15:37 GMT16 January 2021
Listen Live
    Get short URL

    The classic yellow and pink phone booths are gradually disappearing across the country. According to latest data, there are now only 30, 000 of them left compared to 110,000 in 2006.

    The good thing, however, is that many of them started "their second life" in different places. They serve as decoration in front gardens or were rebuilt and turned into garden showers and mini-saunas. Some of them are also being used in film productions, German newspaper Berliner Kurier reported.

    The most impressive is their new role as libraries and "disco-boxes". For instance, in Berlin there are three mini discos of that kind. Visitors can toss a coin and dance to the music played inside the booth.

    "There is too much space for one dancer. For five it is perfect, for six it is already narrow and nine is a world record," initiator of the fun project Benjamin Uphues said.

    In the German village of Garlitz in Western Brandenburg, a telephone booth serves as a place for reading. One of the smallest libraries in the country consists of about 250 books. "Everyone can borrow them for free," local resident Gudrun Lewwe said. "Take a book, give a book" is the motto of the new reading project.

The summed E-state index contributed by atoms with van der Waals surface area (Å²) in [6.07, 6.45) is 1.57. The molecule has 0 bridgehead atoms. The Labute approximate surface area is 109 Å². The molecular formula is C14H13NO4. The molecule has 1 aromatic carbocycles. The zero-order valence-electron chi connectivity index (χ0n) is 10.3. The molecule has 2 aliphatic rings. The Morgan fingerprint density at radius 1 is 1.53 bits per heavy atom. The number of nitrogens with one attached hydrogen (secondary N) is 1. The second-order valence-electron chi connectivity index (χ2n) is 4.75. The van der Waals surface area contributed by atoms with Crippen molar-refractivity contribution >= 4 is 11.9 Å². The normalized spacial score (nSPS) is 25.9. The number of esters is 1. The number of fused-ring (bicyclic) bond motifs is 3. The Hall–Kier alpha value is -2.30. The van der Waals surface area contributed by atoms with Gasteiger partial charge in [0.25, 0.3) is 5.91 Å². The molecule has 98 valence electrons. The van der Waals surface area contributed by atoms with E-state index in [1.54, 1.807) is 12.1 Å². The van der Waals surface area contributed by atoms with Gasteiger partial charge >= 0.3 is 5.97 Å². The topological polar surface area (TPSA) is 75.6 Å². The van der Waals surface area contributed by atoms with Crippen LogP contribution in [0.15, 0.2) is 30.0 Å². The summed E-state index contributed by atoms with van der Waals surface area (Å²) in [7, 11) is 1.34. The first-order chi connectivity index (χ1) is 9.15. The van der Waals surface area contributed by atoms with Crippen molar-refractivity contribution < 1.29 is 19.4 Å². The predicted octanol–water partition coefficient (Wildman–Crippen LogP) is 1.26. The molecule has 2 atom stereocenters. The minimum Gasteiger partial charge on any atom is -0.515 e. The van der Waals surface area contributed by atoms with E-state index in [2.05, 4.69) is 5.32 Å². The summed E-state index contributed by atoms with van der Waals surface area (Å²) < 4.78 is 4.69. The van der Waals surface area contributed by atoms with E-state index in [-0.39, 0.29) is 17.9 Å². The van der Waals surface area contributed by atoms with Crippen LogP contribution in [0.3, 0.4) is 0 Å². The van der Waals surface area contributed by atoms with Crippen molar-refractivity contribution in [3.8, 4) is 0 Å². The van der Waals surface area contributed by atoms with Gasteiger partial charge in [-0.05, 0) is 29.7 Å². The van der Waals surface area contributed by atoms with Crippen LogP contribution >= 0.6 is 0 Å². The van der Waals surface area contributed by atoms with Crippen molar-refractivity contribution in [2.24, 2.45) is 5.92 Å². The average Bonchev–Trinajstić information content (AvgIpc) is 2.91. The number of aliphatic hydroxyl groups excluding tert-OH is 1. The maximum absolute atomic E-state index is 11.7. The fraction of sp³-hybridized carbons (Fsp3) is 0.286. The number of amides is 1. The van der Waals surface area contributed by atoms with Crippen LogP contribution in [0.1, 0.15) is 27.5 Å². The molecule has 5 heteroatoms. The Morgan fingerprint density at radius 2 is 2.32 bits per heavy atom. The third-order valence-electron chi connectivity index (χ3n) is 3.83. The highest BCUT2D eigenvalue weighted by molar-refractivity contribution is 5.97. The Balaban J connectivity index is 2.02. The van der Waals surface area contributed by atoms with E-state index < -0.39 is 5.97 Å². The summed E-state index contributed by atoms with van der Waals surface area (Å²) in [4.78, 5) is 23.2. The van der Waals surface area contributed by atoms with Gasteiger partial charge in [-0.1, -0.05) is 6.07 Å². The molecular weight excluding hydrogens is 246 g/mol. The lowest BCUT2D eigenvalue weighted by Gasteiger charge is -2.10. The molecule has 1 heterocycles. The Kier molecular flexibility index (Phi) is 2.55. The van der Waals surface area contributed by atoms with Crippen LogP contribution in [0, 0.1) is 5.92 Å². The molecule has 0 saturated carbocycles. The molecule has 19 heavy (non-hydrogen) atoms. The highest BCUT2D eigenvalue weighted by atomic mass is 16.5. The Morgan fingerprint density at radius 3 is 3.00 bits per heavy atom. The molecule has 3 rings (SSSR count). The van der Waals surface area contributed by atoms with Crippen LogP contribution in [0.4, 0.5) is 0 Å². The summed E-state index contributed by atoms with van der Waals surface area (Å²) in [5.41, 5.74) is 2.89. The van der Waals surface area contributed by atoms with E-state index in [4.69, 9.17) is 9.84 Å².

The books don't wait long for their readers. "There is always something new as in a large library," Lewwe said. The woman added it would be great if people brought over magazines or newspapers. "Many would be happy about that," she said.


    Russia to Give Up Phone Booths: ‘iPhones Are Cheaper’
    Phone Booths, Subways, Airports; a Look at the World’s Most Unusual Libraries
    disco, library, phone booth, Germany
    Community standardsDiscussion